What are the Causes of Congenital Erythropoietic Porphyria? (Etiology)
Congenital Erythropoietic Porphyria is caused by one or several mutations in the UROS gene.
- Under normal circumstances, this gene codes an enzyme called uroporphyrinogen III synthase (UROS), which is involved in the production of “heme”
- Heme is generated by a sequence of biosynthetic steps in the human body. The UROS III enzyme is a crucial component in step-4 (metabolism of the porphyrin compound) of a multistep-wise process of generating heme
- Heme is a critical component of iron-containing proteins called hemoproteins. Hemoglobin is one such protein, which is the oxygen carrier in blood
- Blood, bone marrow, and liver have the most heme protein in them
- Mutations in this gene cause a decrease in porphyrin metabolism
- A compromised porphyrin metabolism causes a buildup of porphyrins in the body
- Excess porphyrins circulate throughout the body and deposit in tissues, causing damage, light sensitization, and other related issues from early childhood onwards
Mutations in UROS gene are inherited in an autosomal recessive manner. In this type of inheritance, an individual must possess both copies of the causative gene in the defective form in each cell of his/her body for the condition to manifest itself. An affected individual inherits one defective copy of the causative gene from each parent. The parents are carriers of the condition and typically remain unaffected.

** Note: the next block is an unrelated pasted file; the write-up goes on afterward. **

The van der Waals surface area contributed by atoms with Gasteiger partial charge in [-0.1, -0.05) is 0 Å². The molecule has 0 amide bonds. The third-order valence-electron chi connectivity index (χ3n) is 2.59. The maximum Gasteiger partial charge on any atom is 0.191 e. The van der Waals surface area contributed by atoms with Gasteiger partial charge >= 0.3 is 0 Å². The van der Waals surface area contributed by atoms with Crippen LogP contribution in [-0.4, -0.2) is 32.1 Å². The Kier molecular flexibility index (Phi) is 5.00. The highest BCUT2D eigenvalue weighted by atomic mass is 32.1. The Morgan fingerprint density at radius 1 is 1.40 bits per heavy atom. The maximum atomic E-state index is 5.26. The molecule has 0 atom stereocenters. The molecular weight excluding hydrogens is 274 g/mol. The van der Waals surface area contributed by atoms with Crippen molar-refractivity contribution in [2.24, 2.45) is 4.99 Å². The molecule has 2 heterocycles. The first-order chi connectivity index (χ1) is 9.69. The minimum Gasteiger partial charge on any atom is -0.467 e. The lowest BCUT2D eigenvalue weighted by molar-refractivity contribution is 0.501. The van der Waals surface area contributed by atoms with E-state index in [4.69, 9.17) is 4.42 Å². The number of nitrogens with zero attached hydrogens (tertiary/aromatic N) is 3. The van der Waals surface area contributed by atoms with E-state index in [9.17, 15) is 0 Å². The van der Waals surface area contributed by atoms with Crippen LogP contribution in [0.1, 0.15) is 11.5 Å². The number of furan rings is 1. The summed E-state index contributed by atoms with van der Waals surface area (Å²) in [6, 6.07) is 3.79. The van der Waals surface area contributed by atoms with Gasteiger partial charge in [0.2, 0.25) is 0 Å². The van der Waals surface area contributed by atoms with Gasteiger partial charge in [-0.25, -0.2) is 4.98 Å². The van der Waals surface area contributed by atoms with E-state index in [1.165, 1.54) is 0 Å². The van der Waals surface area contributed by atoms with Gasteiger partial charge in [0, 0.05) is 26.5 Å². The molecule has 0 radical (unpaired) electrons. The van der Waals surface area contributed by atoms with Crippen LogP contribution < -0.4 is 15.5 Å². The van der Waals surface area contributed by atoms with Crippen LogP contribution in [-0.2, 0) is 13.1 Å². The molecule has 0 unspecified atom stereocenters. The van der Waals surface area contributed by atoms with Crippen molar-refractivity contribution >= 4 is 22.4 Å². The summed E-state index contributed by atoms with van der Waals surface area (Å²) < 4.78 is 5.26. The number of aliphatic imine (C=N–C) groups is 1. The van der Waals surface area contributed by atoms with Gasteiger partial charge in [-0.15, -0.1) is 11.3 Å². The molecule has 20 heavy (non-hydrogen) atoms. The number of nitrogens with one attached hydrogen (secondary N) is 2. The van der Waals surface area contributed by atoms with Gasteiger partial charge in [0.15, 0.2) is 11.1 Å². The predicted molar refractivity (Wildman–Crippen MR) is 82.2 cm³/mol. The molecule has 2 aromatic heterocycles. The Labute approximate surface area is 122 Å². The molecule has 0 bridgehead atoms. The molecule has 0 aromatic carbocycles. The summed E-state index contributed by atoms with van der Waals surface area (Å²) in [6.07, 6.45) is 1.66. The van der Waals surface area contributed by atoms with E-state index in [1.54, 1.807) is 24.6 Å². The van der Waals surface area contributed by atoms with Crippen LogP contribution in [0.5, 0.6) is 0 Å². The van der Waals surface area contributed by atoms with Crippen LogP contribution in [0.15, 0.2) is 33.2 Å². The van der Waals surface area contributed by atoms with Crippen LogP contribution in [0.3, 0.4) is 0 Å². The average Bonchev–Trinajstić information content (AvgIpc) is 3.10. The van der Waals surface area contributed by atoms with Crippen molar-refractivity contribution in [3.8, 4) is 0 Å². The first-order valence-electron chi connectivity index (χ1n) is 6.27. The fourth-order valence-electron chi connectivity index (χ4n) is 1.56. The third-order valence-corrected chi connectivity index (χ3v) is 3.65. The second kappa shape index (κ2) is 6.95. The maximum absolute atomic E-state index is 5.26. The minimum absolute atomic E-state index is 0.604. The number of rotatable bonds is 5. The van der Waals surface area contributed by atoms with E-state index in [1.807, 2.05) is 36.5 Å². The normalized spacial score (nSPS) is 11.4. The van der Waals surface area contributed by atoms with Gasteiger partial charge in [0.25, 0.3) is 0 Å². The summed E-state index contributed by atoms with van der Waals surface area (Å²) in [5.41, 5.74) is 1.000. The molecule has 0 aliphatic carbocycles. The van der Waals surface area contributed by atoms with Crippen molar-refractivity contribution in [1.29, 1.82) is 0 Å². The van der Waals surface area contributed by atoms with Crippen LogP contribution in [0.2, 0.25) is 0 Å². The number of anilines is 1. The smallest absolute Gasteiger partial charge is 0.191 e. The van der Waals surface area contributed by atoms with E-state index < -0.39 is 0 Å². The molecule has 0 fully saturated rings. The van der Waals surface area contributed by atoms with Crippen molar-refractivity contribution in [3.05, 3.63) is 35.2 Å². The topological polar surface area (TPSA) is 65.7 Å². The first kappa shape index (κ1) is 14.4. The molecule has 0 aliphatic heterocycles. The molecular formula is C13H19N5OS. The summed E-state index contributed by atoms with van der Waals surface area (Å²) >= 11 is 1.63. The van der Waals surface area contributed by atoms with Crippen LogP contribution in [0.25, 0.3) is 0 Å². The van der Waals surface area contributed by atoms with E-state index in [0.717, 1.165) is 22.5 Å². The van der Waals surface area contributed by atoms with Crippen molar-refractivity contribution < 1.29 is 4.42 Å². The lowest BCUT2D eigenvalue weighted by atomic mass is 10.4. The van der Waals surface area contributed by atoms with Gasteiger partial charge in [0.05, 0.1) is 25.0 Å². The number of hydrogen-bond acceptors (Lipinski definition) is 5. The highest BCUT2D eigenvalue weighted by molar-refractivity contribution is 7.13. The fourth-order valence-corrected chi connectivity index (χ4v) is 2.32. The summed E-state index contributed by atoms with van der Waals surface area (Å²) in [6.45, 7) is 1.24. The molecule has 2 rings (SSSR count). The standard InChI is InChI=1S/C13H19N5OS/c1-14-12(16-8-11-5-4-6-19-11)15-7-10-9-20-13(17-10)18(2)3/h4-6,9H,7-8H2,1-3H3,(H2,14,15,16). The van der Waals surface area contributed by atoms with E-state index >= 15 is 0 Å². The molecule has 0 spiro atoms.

What are the Signs and Symptoms of Congenital Erythropoietic Porphyria?
The various signs and symptoms of Congenital Erythropoietic Porphyria stem from porphyrin buildup in the body and may include:
- Light-sensitivity - the skin gets burnt on sun exposure
- Blistering of the skin; formation of sacs (vesicles) on the skin
- The skin becomes weak and fragile over time
- Change of skin pigmentation and thickening
- Recurrent skin infections
- Abnormal scarring of the skin
- Abnormal color of urine (reddish)
- Hemolytic anemia (destruction of red blood cells)
- Red staining of the teeth
- Abnormal fingers and nails
- Hypertrichosis (abnormal hair growth)
- Splenomegaly (spleen enlargement)
How is Congenital Erythropoietic Porphyria Diagnosed?
The diagnosis of Congenital Erythropoietic Porphyria is made by the following tools:
- A complete physical examination and an assessment of symptoms
- An evaluation of the affected individual’s full medical history
- Measurement of the porphyrin levels in blood, urine, or feces
- Measurement of UROS enzyme activity
- Molecular genetic testing before or after birth, to confirm UROS gene mutation(s)
Many clinical conditions may have similar signs and symptoms. Your healthcare provider may perform additional tests to rule out other clinical conditions to arrive at a definitive diagnosis.